LONDON — Marks & Spencer is set to reveal its half-year results on Wednesday, with an expected 40 million pound fall in profits and more restructuring ahead, one of a host of U.K. retailers that’s struggling to stay alive with fewer stores and ever more robust cost-cutting plans.
The only exception to that rule appears to be Primark.
On Tuesday, British fast-fashion retailer New Look said sales were down 4.2 percent to 656.9 million pounds, although the company swung back to profit in the first half of fiscal 2018-19, posting underlying operating profit of 22.2 million pounds.
The profit came from restructuring, and there is more cost cutting ahead. Having saved 70 million pounds, the company plans to shave a further 8 million in costs in the current year, with more store closures planned.
The company exited China and is now looking to shut up to 98 stores worldwide, up from the 60 previously planned.
“We continue to work hard to accelerate our progress, but we are facing into significant headwinds and uncertainties, including Brexit,” said Alistair McGeorge, the company’s executive chairman.
“Clearly, the wider retail environment remains challenging and we are not expecting that to change anytime soon. However, we are on the right track and continue to drive further efficiencies across the business.”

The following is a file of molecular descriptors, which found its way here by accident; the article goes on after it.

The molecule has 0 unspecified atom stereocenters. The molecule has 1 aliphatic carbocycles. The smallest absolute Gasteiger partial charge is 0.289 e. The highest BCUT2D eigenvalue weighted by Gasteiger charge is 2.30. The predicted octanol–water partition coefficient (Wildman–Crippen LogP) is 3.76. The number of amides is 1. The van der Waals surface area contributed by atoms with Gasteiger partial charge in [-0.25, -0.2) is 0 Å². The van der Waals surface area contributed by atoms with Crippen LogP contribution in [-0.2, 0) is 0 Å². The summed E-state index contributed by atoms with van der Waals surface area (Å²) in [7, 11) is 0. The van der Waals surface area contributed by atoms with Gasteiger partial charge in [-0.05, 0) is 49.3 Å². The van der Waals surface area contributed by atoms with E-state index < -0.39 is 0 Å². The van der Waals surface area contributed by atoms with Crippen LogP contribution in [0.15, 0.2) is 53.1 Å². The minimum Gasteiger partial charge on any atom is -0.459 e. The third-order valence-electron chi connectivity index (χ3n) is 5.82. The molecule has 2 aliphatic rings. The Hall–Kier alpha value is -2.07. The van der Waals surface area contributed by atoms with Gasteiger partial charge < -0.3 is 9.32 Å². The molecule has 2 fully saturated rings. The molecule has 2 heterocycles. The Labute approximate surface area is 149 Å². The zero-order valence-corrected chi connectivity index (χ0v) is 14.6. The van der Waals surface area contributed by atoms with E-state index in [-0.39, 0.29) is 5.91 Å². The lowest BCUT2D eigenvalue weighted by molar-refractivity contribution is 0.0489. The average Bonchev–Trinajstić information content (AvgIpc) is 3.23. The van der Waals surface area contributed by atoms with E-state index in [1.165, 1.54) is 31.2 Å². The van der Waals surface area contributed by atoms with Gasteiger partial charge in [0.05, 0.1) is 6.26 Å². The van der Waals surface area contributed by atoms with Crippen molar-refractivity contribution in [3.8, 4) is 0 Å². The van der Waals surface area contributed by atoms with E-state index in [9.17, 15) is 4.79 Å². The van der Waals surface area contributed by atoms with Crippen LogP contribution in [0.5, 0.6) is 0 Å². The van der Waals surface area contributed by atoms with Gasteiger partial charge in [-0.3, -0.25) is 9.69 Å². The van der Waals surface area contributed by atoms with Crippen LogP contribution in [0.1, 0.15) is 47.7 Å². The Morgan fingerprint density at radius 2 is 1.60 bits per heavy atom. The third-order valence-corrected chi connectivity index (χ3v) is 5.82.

After bankruptcies, losses and a raft of store closures at former high street stalwarts including House of Fraser, Debenhams and Marks & Spencer, the only retailer that appears to be thrumming with energy is Primark, which also released its year-end results on Tuesday.
The retailer, a division of Associated British Foods, said sales at its retail division Primark were 7.48 billion pounds, 6 percent ahead of last year at actual exchange rates and 5.2 percent ahead at constant currency, driven by increased selling space.
Retail sales accounted for roughly half of ABF’s revenues in the year, with grocery, sugar and agriculture contributing the balance.
Adjusted operating profit for the year ended Sept. 15 was 13 percent ahead at constant currency. On Tuesday, shares in ABF closed up 3 percent to 2.46 pounds.
ABF said Primark performed particularly well in the U.K., with sales up 5.3 percent on last year, with the retailer’s share of the total clothing market increasing “significantly,” the company said.
The company said sell-through of the summer range was strong, and, as a result, markdowns were lower than expected. It said that early trading of the fall range has been “encouraging.”
Sales in Europe were 4.7 percent ahead of last year at constant currency while like-for-like sales fell by 4.7 percent. The company said sales growth was achieved in Spain, Portugal and Germany and was especially strong in France, Belgium and Italy.
The company said it was “very pleased” with its U.S. performance in the second half of this year. Its ninth store in the region opened in Brooklyn in July, and has been trading very strongly.
The company is also succeeding on the social media front with total fashion followers growing to nearly 13 million, up from 10 million last year.
Primark said its social media channels “aim to inspire, and enable its followers to keep up-to-date on all the latest products, create wish lists, receive styling advice and upload outfit posts to Primania,” a photo-sharing page for customers who want to show off how they’ve styled their purchases.